The NAV per share of BHDGST Class Z USD shares appreciated by 1.44% in July. Equity index futures were the best performing sector this month with gains also realised in bond and metal futures. BHDGST moderated exposure in most bond futures in July. Notable exceptions were additions to longs in Gilts, BTP and Australian bond futures. Within STIR futures, the model reversed a long position in Canadian Bankers’ Acceptance to a short, whilst cutting longs in Eurodollar and Euribor futures across the curve. In contrast, BHDGST more than doubled its position in short sterling futures as UK rates expectations fell in the run up to and post the Brexit referendum. The model reversed short positions in the CAC 40, DAX and Euro Stoxx amongst other European indices to long. In FX, overall exposure outside of the major currencies was little changed. Dramatic moves related to the Brexit referendum saw the model increase its short position in GBP and flip a net short to long in the euro. The model reduced its long stance in JPYUSD in response to volatility observed from reports over the BoJ’s expected stimulus package. In the energy sector, July saw the model adopt a more bearish position.

Direct Investment Portfolio (“DIP”)

The Direct Investment Portfolio (“DIP”) appreciated by 0.78% in July. The DIP generated the bulk of the profits in FX and equity index trading. In FX, short exposure to GBP against USD as well as FX volatility trading were the main positive contributors. In equities, long exposure to the S&P and Nikkei generated gains. Additional gains were generated in credit where agency mortgage trading was a key driver. Some of the profits were offset by losses in interest rates trading where long exposure in JPY at the end of the month was one of the main detractors. Additional smaller losses arose from long exposure to oil.

Manager’s Market Review and Outlook

The information in this section has been provided to BHG by BHCM.

Market Commentary

United States

Reassuring signs from the labour market allayed concerns about the downside risks to the economic expansion. Payroll employment surged in July by 255,000 bringing the average monthly gain over the last three months back up to 190,000. Although the unemployment rate was unchanged at 4.9%, the same as at the start of the year, other details in the report were generally solid.

At the same time, growth through the middle of the year looks moderate at best. After expanding at only 1.2% (annualised) in the second quarter, the available indicators about the third quarter point to an unspectacular bounce-back to above-trend growth. Consumption spending took a breather in July after setting a heady pace in the previous quarter. Business fixed investment intentions suggest a tepid outlook; however, inventory investment should add to growth for the first time in more than a year now that stocks appear to be better aligned with sales.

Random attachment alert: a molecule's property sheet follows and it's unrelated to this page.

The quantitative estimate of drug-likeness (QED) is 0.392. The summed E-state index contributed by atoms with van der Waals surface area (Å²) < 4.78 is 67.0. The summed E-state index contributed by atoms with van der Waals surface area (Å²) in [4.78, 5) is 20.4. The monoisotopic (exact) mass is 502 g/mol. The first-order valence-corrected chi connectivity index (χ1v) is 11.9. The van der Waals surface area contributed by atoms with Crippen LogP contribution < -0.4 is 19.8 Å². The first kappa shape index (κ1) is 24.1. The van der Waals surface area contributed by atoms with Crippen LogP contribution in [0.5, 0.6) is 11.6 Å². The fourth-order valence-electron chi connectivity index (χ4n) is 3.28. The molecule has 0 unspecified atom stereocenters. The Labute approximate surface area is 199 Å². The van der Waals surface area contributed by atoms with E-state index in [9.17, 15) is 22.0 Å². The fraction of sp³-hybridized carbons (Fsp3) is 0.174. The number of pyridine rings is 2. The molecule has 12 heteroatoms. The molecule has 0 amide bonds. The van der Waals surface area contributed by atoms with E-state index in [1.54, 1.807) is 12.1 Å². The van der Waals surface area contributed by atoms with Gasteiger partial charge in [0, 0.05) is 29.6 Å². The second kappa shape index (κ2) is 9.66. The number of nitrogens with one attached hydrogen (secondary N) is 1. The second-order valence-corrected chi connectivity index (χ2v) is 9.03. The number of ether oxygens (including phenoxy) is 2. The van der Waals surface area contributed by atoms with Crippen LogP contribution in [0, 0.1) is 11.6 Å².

Price inflation has been quiescent. Headline inflation is stuck at around 1% and core inflation has been approximately 1.6% since the beginning of the year. Wage inflation is a little more evident, with average hourly earnings reaccelerating to a 2.6% rate over the last year. Given the weak readings on price inflation, nominal wage gains are translating into better real wage gains. With real income expanding, household wealth holding near record highs, and a favourable environment for borrowing, the fundamentals supporting consumption spending in the second half of the year are positive.

Following its July meeting, the Federal Reserve noted that near-term risks to the outlook have “diminished.” However, following an ill-fated flirtation with calendar-based guidance after its April meeting, there was no hint about the timing of future actions. With the economy’s neutral rate of interest significantly lower than in the past and no signs of inflation overheating, policy makers appear content to wait and see how the outlook shapes up in the second half of the year before making any decisions.

United Kingdom

Although growth was still resilient up to the end of Q2 2016, the UK faces considerable policy, and thus economic